Action of 17 March, 1917
The Germans attempted to repeat their successful attack of 26-27 October 1916 on the Dover Strait anti-submarine net barrage and shipping on 23 November, 1916 but it and a raid of 25-26 February on shipping between England and the Hoof of Holland did little damage.
A new attack on the Dover Strait was planned for 17-18 March 1917. Seven torpedo boats of the Sixth Flotilla. would attack the barrage. Five of the First Zeebrugge Half Flotilla would be to the east. The four of the Second Zeebrugge Half Flotilla would operate against the Downs off the east coast of Kent.
Korvettenkapitän Werner Tillesen of the Sixth Flotilla led the attack. Tillesen planned the operation carefully in order to give each group of destroyers separate lines of approach and areas of operation. He wanted to be sure that confusion between his forces did not cost them the advantage of surprise and being able to open fire without having to first issuing a challenge. The flaw in the plan was that the weakest force would attack the most important area, the Downs.
The British had the destroyers H.M.S. Paragon, H.M.S. Laforey, H.M.S. Llewellyn and H.M.S. Laertes patrolling the barrage. The light cruiser H.M.S. Canterbury, the flotilla leader H.M.S. Faulknor and the destroyers H.M.S. Saracen, H.M.S. Viking, H.M.S. Mohawk and H.M.S. Ambuscade were anchored off the Deal. The monitors H.M.S. Erebus and H.M.S. Prince Eugene were also in the Downs.
At 2250 Paragon encountered three or four destroyers. She exchanged gunfire with them and fired a torpedo that hit a German ship without exploding. Paragon then blew up and sank with the loss of all but 10 men.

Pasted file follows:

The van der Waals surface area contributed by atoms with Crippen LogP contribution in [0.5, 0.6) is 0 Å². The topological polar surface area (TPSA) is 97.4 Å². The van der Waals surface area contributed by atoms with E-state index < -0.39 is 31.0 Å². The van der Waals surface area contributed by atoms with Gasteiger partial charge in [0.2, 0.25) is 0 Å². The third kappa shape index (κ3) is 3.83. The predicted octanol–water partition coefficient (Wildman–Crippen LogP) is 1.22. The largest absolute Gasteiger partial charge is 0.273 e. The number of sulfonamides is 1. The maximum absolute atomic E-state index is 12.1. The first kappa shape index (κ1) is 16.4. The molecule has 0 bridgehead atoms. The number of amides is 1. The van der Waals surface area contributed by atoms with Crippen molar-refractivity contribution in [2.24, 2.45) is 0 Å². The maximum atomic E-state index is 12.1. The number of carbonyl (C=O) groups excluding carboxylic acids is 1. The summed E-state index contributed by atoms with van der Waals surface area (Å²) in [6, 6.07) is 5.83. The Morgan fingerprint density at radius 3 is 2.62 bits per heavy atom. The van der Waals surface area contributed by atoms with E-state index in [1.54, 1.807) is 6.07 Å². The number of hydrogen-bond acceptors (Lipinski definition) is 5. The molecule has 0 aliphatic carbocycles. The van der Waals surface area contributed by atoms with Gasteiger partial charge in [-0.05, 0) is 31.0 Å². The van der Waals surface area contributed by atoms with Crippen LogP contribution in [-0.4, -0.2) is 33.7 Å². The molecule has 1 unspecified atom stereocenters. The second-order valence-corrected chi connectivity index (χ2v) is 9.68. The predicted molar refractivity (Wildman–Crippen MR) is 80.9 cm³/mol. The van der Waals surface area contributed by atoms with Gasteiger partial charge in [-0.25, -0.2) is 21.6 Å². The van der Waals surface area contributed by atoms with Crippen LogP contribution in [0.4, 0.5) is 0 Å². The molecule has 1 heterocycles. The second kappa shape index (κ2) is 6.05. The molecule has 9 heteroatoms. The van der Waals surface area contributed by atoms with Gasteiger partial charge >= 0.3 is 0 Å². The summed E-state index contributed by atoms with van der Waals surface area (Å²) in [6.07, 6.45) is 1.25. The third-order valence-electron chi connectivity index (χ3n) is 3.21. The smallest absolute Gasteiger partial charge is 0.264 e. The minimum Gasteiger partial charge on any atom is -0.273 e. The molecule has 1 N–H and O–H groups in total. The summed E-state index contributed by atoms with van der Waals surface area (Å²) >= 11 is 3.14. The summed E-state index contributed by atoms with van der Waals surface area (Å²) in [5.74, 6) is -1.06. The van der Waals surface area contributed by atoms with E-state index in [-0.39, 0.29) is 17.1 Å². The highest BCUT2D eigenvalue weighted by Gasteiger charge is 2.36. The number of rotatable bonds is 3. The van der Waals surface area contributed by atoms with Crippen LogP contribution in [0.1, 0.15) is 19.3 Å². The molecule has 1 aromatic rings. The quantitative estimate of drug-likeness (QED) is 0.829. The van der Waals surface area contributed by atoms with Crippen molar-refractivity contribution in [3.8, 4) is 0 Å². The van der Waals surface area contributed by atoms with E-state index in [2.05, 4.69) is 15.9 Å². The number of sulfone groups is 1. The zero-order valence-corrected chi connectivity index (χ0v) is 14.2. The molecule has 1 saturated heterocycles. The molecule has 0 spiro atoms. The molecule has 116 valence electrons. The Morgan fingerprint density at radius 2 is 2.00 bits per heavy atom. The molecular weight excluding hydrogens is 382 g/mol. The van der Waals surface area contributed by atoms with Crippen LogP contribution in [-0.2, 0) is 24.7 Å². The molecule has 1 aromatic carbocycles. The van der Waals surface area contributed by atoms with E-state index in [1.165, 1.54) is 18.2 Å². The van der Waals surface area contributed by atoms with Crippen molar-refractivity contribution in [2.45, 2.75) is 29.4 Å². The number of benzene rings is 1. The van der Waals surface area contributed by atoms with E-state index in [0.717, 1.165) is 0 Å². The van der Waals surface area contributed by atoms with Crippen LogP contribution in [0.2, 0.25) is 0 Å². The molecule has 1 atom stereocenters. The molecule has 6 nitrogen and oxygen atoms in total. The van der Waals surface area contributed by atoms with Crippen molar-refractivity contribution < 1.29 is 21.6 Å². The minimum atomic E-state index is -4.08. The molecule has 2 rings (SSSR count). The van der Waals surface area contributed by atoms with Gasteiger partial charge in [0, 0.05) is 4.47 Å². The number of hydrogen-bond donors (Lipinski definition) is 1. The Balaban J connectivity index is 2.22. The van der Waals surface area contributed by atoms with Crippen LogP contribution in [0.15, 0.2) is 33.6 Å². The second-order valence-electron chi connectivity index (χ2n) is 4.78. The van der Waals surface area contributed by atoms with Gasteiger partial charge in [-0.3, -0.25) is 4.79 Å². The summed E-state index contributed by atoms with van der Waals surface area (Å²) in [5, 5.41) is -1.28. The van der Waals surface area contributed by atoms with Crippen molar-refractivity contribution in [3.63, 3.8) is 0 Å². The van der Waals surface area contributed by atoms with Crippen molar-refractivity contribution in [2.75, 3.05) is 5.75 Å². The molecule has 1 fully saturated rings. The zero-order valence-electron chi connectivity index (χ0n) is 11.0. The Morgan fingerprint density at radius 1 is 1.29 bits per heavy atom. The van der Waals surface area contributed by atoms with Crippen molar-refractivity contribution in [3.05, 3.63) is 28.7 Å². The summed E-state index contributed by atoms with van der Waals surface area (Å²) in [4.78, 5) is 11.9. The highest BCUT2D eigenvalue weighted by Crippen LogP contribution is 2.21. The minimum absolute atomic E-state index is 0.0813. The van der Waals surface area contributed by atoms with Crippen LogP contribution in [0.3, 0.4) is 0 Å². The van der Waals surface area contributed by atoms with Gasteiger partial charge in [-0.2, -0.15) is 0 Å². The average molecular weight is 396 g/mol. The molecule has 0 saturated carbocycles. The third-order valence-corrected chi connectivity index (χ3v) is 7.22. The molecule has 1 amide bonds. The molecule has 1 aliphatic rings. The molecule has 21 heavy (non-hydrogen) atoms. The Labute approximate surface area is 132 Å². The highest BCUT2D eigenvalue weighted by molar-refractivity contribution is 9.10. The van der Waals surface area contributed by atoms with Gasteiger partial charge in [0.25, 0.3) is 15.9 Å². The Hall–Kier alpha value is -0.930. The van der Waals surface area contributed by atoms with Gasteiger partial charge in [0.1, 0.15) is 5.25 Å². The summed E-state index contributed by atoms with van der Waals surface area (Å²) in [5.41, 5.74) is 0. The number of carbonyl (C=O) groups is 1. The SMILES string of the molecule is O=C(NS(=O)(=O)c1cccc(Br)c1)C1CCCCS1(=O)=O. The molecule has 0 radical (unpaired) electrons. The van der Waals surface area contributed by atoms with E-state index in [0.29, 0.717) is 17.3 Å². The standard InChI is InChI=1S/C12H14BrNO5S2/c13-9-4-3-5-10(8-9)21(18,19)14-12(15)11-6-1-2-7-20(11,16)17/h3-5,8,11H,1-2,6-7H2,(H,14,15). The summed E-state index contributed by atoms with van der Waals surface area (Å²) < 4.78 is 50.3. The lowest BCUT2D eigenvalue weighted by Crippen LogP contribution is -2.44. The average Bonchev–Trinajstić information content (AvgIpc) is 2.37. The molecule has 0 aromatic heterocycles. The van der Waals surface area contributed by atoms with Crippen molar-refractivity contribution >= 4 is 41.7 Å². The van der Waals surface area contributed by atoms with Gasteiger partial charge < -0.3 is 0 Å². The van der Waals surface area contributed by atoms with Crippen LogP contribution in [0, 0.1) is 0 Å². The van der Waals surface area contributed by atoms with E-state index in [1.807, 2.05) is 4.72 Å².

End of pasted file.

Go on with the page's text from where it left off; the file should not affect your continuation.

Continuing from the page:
Laforey, assuming that Paragon had struck a mine, stopped at about 2300 and switched on her searchlight in order to see and pick up survivors. About 2315 she was narrowly missed by a torpedo that damaged Llewellyn. Laforey's captain, Lieutenant-in-Command Arthur E. Durham assumed that it had come from a U-boat and so set off in search of a submarine. Other British ships therefore remained in port.
The German destroyers attacking the Downs came across the merchantman S.S. Greypoint, which was anchored in an exposed position because her engines had broken down. They torpedoed and sank her, damaged a drifter and bombarded Broadstairs and Ramsgate without causing much damage, although some civilians had narrow escapes. The German ships then withdrew, outpacing the torpedo boat T.B. 4, the only British warship to spot them, and which was suffering from engine problems reducing its best speed to just 15 knots.
- Naval Operations. Vol. IV. p. 361-62.
- Naval Staff. Naval Staff Monograph. Volume VI. Monograph 35.—The Dover Command. p. 91.
- Naval Staff. Naval Staff Monograph. Volume VI. Monograph 35.—The Dover Command. p. 92.
- Naval Staff. Naval Staff Monograph. Volume VI. Monograph 35.—The Dover Command. p. 92-93.
- Naval Staff. Naval Staff Monograph. Volume VI. Monograph 35.—The Dover Command. p. 94.
- Naval Staff, Training and Staff Duties Division (1922). Naval Staff Monographs (Historical): Fleet Issue. Volume VI. The Dover Command. OU5413D (late CB917D). Copy at The National Archives.
- Newbolt, Henry (1928). Naval Operations. Vol. IV. London: Longmans, Green and Co..